The video begins in the entryway of a 2,200-square-foot Channelside condo in Tampa and closes in on Nathan "The Short Sale Kid" Jurewicz. His T-shirt reads "Unemployable," his hair cut punky short.
Jurewicz is obliviously blasting away on a video game. A drum kit and electric guitar sit in the background of the bachelor pad.
"Oh? Hi. Welcome to shortsaleriches.com" Jurewicz says in mock surprise as he turns away from the screen carnage. "As you can see, I've had a very busy day at the office."
Jurewicz's YouTube sales pitch purports to show real estate professionals how to make rump roast from road kill in the foreclosure-wrecked housing market. As he tells acolytes: "You never have to do any work ever again."
The system involves buying short sale homes — those plucked from financially distressed owners for less than the mortgage owed the bank — and flipping them at a hefty markup to other investors.
Realtors and banking experts are arching skeptical eyebrows at his method. If a bank's already taking a bath on a short sale by forgiving $100,000 in mortgage debt, why is a middleman making a clean grab in the exchange?
The question transcends bank shareholders. With the federal government guaranteeing hundreds of billions of dollars in bad mortgage debt, taxpayers should care, too. They're the ones covering bank losses.
A churchgoing 28-year-old who was homeschooled through high school, Jurewicz delights in outrageous hair styles: orange with tiger stripes, a yellow and black bumblebee swirl, a black phoenix against an albino white background. Today his spiky top is kelly green. His eyebrows are striped the same color.
Jurewicz has devised a special purchase option contract that lets him simultaneously bid on a short sale house with the bank while marketing it to other buyers. A team of Realtors and negotiators does the dirty work of juggling buyers and banks for him.
He's outsourced the workload so much, he claims not to know the addresses of many of the homes he's buying and selling.
But is the bank aware that Jurewicz will buy a house for, say, $150,000 and immediately sell it for $175,000?
"I can put the kibosh on that one," he says, his green eyebrows rising in defense. "We disclose everything to the lender. I'm not misrepresenting myself to the bank."
Jurewicz is a Realtor with Keller Williams in Tampa. McLaughlin, his business partner, owns the franchise. But not everyone in the realty profession has climbed aboard. They consider it an ethical gray area.
St. Petersburg agent Steve Capen sells short sale homes the old-fashioned, stick-a-sign-in-the-yard way, and has rebuffed offers to use the Jurewicz method. He believes Realtors working for Jurewicz are conflicted: They're supposed to get the best price for the short seller — the homeowner behind on his mortgage. But if they do, then the price could be too high for Jurewicz to make a profit. In those cases, he won't buy the home, which means the Realtor loses out on a second commission if Jurewicz had flipped the house for profit.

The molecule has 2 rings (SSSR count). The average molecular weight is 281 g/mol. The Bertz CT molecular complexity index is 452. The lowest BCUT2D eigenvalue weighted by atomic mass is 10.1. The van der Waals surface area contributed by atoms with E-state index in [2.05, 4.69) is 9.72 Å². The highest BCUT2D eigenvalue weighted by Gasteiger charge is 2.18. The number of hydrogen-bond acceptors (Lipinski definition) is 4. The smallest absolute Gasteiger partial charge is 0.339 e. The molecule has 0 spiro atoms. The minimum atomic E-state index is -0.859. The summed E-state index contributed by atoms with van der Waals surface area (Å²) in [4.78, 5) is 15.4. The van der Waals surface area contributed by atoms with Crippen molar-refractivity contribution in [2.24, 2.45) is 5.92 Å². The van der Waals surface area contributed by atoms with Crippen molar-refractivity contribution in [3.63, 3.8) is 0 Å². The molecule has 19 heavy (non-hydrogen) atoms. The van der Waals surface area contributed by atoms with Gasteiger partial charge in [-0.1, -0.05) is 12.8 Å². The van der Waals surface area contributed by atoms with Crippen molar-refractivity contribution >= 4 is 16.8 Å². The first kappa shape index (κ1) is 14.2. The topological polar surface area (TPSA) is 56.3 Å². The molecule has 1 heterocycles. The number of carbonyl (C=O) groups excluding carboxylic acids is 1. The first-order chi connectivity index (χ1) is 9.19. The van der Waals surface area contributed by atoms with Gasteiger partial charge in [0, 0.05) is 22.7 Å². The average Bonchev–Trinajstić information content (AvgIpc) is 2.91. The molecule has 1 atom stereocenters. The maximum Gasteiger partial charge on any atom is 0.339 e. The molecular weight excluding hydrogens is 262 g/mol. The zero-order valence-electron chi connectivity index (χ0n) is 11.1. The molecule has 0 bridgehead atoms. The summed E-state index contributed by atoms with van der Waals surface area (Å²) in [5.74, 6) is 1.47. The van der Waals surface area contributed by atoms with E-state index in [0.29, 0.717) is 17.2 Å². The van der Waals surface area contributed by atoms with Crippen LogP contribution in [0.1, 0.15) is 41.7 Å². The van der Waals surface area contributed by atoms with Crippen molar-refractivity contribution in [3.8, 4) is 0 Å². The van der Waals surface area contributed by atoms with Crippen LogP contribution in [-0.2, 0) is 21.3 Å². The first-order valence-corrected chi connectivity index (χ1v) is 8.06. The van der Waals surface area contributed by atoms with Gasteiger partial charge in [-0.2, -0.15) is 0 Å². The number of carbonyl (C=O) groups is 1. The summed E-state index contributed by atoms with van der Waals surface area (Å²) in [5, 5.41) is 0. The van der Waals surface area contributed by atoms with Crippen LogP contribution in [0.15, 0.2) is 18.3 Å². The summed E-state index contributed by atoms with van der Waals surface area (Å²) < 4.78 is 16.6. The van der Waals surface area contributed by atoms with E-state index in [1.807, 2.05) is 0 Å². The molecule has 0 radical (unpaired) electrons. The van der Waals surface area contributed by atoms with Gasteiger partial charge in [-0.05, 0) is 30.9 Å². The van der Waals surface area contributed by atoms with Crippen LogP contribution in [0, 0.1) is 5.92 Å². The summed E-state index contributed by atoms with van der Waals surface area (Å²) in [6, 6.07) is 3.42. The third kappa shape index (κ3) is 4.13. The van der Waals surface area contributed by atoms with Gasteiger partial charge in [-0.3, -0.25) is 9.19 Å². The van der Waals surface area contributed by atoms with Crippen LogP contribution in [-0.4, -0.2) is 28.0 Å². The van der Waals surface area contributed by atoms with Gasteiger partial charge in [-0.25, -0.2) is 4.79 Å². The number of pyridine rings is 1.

"I just don't think it's representing the seller in the best possible way. But if it's legal he can knock himself out,'' Capen said.
Other Jurewicz techniques also rankle. When a bank weighs a short sale offer, it usually sends out an agent to do a rough appraisal of the property, known as a broker price opinion, or BPO.
Shortsaleriches.com suggests investors send out their own BPO agent to point out flaws with the home and suppress the appraised value. In sales seminars, Jurewicz proposes sending attractive women since most of the bank's agents are men.
He defends the practice. If banks are too confident of their price, there's less profit for investors in the end. Jurewicz generally clears $10,000 to $15,000 per flip after expenses.
"Most BPO agents are paid $65 and are sent here from other counties. They don't know our market," he said. "It pays for us to meet them out there and show them things they might not have seen."
The proliferation of short sale entrepreneurs reminds Florida economist and banking expert Ken Thomas of roofing contractors who spring up after every hurricane, some of them shady.
"We'll be doing a story two years from now about all these people ripped off in short sales,'' Thomas said. "As a home buyer you're always better off dealing with the bank. Why do we even need these third party guys?''
But the Short Sale Kid is unabashed. Since incorporating with partner Chris McLaughlin in June, Jurewicz has made his living flipping short sale homes and selling the system on CD for $497 a pop.
He even hired a public relations pro to spell out his case. Rosemary Goudreau says Jurewicz speeds up the foreclosure process and helps banks clean up their books. Banks accept short sale offers about 30 percent of the time. Jurewicz's success rate is 60 percent.
"Shortsaleriches is a business responding to a need in the market. It's getting houses moving again," Goudreau said. "This is a business that makes no apologies for being a business."
As long as foreclosures pour onto the market by the thousands, Jurewicz will remain a fixture on YouTube: promising easy money, juggling balls, doing TV spoofs, getting his hair dyed.
"Every time I see something on the news — the sky is falling … oh, no, this crisis — me and my partner Chris, we're like, 'Yes!' " Jurewicz says toward the end of one promo video.
He pumps his fist in the air. A cash register sound effect rings out, "Ka-ching!"